Half way around the world, and some things are exactly the same. The climate ( although here is dry season ), the hustle and bustle, the trees, the vegetables in the market, even the indiscriminate dumping of trash, but there in my opinion the similarities end.
Panama has a lot of undiscovered natural beauty, but what knocks me out about Bali is the culture.
Everything seems crammed together, and the scale is smaller. Narrow, winding roads. One minute you are passing through rice paddies, with people impossibly bent over the crop, and the next second and next bend, brings a temple adorned with offerings, penjors (graceful bamboo decorations) and fabric-wrapped statues.
We were fortunate to arrive on the equivalent of Christmas day, the Hindu festival of Galungan. It was a relief to leave the cold, dry air of the plane and walk across the tarmac in warm, humid air to the waiting bus.
Jim is here for a Bamboo Architecture & Building course, at Green School, Bali….
Looks like he will be in the first class to graduate from Bamboo U!!
We know very little about the history of our property. Panama itself is a young country, before it was Panama it was associated with present day Colombia, and very little is known about the centuries before Columbus ‘discovered’ the area.
Our hill is called Loma Vigia, or Lookout Hill. It is the highest in the area and I do wonder who was looking out for whom. Pirates planning attacks on nearby Portobelo, indigenous Indians watching the Spanish ships sailing this coast?
Much of the land toward the summit is incredibly steep, and really only the bottom third of our 20 acres/almost 7 hectares could have supported simple farming or the building of houses.
We keep coming across broken shards of pottery, lots of it, and spread over several areas, hundreds of metres apart. Some of it is quite deep, more than a foot or 30cm down into the thick red clay which lies below the rich black topsoil. Our resident person with any experience at all (aka Jim!) says the pieces haven’t been fired at a particularly high temperature. Only one piece so far shows any evidence of an inscribed design, but several hint at the original shape of the object – and some of them were huge pots. For cooking? Storing water perhaps? We don’t know yet….. another research project for our ‘spare’ time…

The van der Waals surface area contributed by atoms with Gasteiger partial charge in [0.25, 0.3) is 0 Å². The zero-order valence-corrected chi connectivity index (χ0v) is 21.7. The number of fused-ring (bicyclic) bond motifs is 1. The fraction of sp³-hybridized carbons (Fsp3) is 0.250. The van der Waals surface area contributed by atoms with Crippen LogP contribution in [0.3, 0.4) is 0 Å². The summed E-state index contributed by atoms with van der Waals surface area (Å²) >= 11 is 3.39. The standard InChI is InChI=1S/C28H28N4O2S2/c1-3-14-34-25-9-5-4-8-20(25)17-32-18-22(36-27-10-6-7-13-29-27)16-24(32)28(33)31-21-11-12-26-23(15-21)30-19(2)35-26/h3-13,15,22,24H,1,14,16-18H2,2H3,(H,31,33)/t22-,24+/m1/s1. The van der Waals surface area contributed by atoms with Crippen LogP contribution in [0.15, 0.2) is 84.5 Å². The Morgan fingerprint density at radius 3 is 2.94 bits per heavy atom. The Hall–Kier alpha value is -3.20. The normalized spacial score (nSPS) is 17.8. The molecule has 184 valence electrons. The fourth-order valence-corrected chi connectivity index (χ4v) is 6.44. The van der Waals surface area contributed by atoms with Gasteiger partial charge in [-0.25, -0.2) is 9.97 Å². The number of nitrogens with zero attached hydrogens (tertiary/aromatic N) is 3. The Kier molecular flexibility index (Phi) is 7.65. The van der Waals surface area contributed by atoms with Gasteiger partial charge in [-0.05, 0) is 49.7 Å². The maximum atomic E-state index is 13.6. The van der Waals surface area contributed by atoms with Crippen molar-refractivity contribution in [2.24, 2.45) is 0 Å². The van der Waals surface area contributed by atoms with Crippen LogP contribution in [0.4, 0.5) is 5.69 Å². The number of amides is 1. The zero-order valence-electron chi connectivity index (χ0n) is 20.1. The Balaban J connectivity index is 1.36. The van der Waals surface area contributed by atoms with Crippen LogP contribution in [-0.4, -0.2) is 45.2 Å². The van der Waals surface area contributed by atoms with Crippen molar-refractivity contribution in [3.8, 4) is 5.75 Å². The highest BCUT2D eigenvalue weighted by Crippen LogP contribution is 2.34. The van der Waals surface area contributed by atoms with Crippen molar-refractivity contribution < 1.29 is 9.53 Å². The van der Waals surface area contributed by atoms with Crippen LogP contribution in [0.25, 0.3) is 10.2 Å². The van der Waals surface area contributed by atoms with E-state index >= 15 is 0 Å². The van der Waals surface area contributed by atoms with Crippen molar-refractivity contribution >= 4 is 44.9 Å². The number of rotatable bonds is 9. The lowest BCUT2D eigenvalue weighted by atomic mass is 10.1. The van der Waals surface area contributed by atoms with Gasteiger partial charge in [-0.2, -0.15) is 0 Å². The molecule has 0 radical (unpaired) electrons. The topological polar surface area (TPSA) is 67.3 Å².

Last month we visited the local town of Jose Del Mar to enjoy the atmosphere of their annual seafood festival. Its a typical Panamanian feria or fair with the chance to catch up with the local gossip from locals you haven’t seen since last year. It is a great people watching event but no matter how much you might feel like an outside observer it won’t be long before someone engages you in conversation. It’s more than likely your new friend will have had a drink or two even if it is just after breakfast time since the hard core feria goers don’t waste any time getting into the party spirit. As the day wares on you will want to get something to eat and since Jose Del Mar is a costal village and this is a seafood festival I would recommend some of Maria’s octopus stew or perhaps the conch. Both are wonderfully rich and are prepared by one of the very best cooks on the coast. Don’t forget to wash it down with a beer or two. This years major sponsor was Atlas, but to a Scotsman all the local beers taste much the same. Refreshing but not that interesting. A pint of eighty shilling anyone?
Heather with Nentio Vargas 2011
The big band this year were the same as last and although not in the same class as other “tipico” acts like Sammy y Sandra or Nenito Vargas they certainly earned their fee playing well into the small hours. We made our way home around midnight but the party was really just getting going…